In 2019 I started to learn plugin development for Adobe Photoshop and built my first extension named Seamless, which since then helped many people to create seamless patterns more easily. Currently, I’m working on a version 2 of this plugin, which is going to have several new features as well as some performance upgrades.

One new functionality I'm planning is a tool for rotating seamless patterns that keeps the resulting image tileable as well. This task isn’t as trivial as it might sound, because it only works with specific angles and the new repeating interval of the pattern has to be found.

Following this theory by Peter Yu, I finally managed to implement a script that calculates the new document size that’s necessary for a rotated pattern to remain tileable. However, one important step was still missing: Calculate how often the pattern would need to be repeated along both axes so that a rotated version of it would fill up the whole canvas, as shown in the following image:

Rotated Pattern filling up canvas


Sketching the problem with pen and paper helped me to identify which lengths had to be calculated. Essentially, we need to find the length of a line with the same rotation, starting from one corner of the canvas and ending at the intersection with a perpendicular line going through the opposite corner. I guess that was hard to follow in words, so let’s visualize it:


The goal is to calculate the length of the green line, to then divide it by the width of the pattern (white box with black border), which accordingly results in the necessary multiplication factor to fill up the canvas, at least along one axis.

Let’s recapitulate which values we already have: The new document’s width and height and the rotation angle. In trigonometry, right angles are often crucial for approaching the solution, as they make calculating sides of triangles easier. One right triangle can be pinned like that:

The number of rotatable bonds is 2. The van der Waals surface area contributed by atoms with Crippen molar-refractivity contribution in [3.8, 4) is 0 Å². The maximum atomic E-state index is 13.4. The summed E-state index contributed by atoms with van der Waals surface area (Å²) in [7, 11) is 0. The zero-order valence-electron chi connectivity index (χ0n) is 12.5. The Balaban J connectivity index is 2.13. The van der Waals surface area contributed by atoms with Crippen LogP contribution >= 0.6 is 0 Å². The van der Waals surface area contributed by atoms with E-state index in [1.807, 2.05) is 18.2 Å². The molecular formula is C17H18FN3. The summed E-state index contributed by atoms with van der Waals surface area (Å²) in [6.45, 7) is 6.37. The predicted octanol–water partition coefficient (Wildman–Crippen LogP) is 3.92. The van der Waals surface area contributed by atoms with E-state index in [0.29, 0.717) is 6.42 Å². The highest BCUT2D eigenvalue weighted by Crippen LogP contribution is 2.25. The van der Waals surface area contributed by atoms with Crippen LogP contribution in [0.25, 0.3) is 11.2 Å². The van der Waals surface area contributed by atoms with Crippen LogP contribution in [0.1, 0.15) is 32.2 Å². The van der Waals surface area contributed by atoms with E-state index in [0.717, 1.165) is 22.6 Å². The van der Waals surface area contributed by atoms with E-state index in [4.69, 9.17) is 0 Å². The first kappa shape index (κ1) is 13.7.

Due to the right angle, we now know two angles and the side w of the blue triangle.

The side b can be calculated using the sum of angles and the law of sines:

β = 180° - 90° - α

b = (w / sin(90°)) • sin(β)

In order to get the length of the red line we’re still missing, we shift it upwards until we have a triangle whose hypotenuse is the height of the canvas. This ensures that we know one side and two angles again, allowing us to calculate the missing sides as described before:


As chance would have it, both formulas have a division by the sine of the right angle γ. That’s convenient as the sine of 90° is 1, making the formula quite simple accordingly.

Keep in mind: Depending on the coding language you’re using, sin/cos/tan-functions might expect the angle either in degree or radians, so make sure to check that first.

Now that we can cover the canvas along one axis, the same calculations have to be done for the other direction of repetition:


After calculating both green lines and the resulting scale factors for the original pattern, the sequence of the script would be as follows:

  1. Scale up the canvas according to the calculated factor
  2. Fill up the canvas with the pattern
  3. Rotate everything by the specified angle
  4. Crop to the previously calculated new canvas bounds

Done! We’ve rotated a tileable pattern while making sure that the new canvas is fully covered and also tileable:


If you’re interested in the Seamless 2.0 plugin for Photoshop, you can subscribe to the newsletter on the front page and I’ll let you know once it’s finished.